Building Circuit Boards With Dynamite
detcom at sprynet.com
detcom at sprynet.com
Sat Apr 13 22:14:45 MDT 1996
An excerpt from the book; "New Women in New China",
Foreign Languages Press, Peking 1972
HOUSEWIVES CAN MAKE ELECTRONIC EQUIPMENT
The West District No. 1 Transistor Equipment Factory in Peking
used to be a neighborhood workshop where steelyards were made
and scales repaired. Most of the workers had been housewives
and had little formal education, but in just five years they
have succeeded in turning out various electronic products which
fill needs in hundreds of factories throughout the country.
Some of these products have had favourable comments by friends
>from abroad at the Chinese Export Commodities Fair in Kwangchow.
It may be wondered how these women, who were housewives, are now
able to make this modern equipment.
THE WOMEN DARE TO DO
In 1965 the workshop was asked to trial-produce a diffusion
furnace with automatic temperature control which had been designed
by the revolutionary students and teachers of Tsinghua University
as a project in their scientific research plan. Hearing that it was
an important item for the electronics industry and had been on the
list of the imperialists' embargo against China for a long time, the
women workers determined to take on this task for their motherland,
though none of them was an electrician, let alone a technician or
When a skeptic scoffed that it was nonsense for housewives even to
think of making a diffusion furnace, the women were adamant. "Why
can't we women add a brick to socialist construction?" they argued
back. "Men and women are equals in the new society." And backed
by the Party branch, they decided to try. Li Hua, Wang Chin-tsai,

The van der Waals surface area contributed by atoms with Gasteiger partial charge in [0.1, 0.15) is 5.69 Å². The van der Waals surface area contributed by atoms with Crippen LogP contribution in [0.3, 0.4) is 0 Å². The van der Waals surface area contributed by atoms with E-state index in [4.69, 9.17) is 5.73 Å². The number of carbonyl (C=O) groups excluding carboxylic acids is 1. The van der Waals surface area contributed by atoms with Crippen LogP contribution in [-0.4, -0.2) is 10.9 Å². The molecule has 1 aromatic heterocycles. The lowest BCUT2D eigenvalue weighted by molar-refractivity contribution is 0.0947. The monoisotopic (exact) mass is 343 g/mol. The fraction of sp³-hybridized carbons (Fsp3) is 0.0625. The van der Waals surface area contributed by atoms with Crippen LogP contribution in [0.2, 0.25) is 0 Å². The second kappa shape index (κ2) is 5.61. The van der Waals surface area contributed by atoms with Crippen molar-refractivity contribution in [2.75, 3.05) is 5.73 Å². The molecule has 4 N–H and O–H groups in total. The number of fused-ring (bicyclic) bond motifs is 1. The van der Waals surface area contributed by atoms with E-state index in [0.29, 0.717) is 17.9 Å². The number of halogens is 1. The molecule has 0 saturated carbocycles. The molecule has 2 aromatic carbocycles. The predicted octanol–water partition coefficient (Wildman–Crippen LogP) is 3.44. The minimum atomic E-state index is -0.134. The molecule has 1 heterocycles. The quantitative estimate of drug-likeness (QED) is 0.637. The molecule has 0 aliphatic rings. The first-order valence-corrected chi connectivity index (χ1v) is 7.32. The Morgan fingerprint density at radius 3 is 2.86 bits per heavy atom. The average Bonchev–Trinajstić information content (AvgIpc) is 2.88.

Sung Chin-lan and some other women workers and a few newcomers who
had just completed secondary school were put in charge.
The Party branch sectretary, Ti Jung-hsueh, called them together to
study Chairman Mao's inspiring essay, The Foolish Old Man Who Removed
the Mountains. "What if we haven't a higher education? We're people
of the new era with the spirit of the Foolish Old Man." Li Hua, a
child bride in the old society, whom the Party rescued from her
sadness after the liberation, was impressed. She said with conviction,
"With Mao Tsetung Thought to guide us, we can overcome our difficulties
and make that furnace!"
Relying on their own efforts, they started out in cramped quarters--a reed
and clay cabin with asphalt felt roof, ten square metres in area.
The first step in making a diffusion furnace is to solder a device with
almost a thousand components. This initial technique requires ability
to read the circuit diagram. It looked to the women that they would not
be able to make the first step. They went to Tsinghua University for
advice. To Li Hua, who had never been to school at all, the diagram was
just a maze of spider webs. With the warm and patient help of the University
students, however, they soon learned to read the diagram, and they began
to work. Soldering is a simple job, but when Li Hua took up the small,
light soldering iron, her hand trembled, for she was used to handling
20-kilogramme weights. Following Chairman Mao's teaching: "What really
counts in the world is conscientiousness, and the Communist Party is most
particular about being conscientious," she practised with great care. She
first cut the soldering metal into very small pieces and soldered them
one by one over the lead holes, finally becoming quite skilled at it.
Wang Chin-tsai, mother of three children, went to the university to learn
soldering in the daytime; then in the evening she returned to the workshop
where she practised what she had learned and exchanged experience with others.
Thus this housewife, who had only two years' schooling, became one of the
skilled technicians in this line.
LEARNING WHILE DOING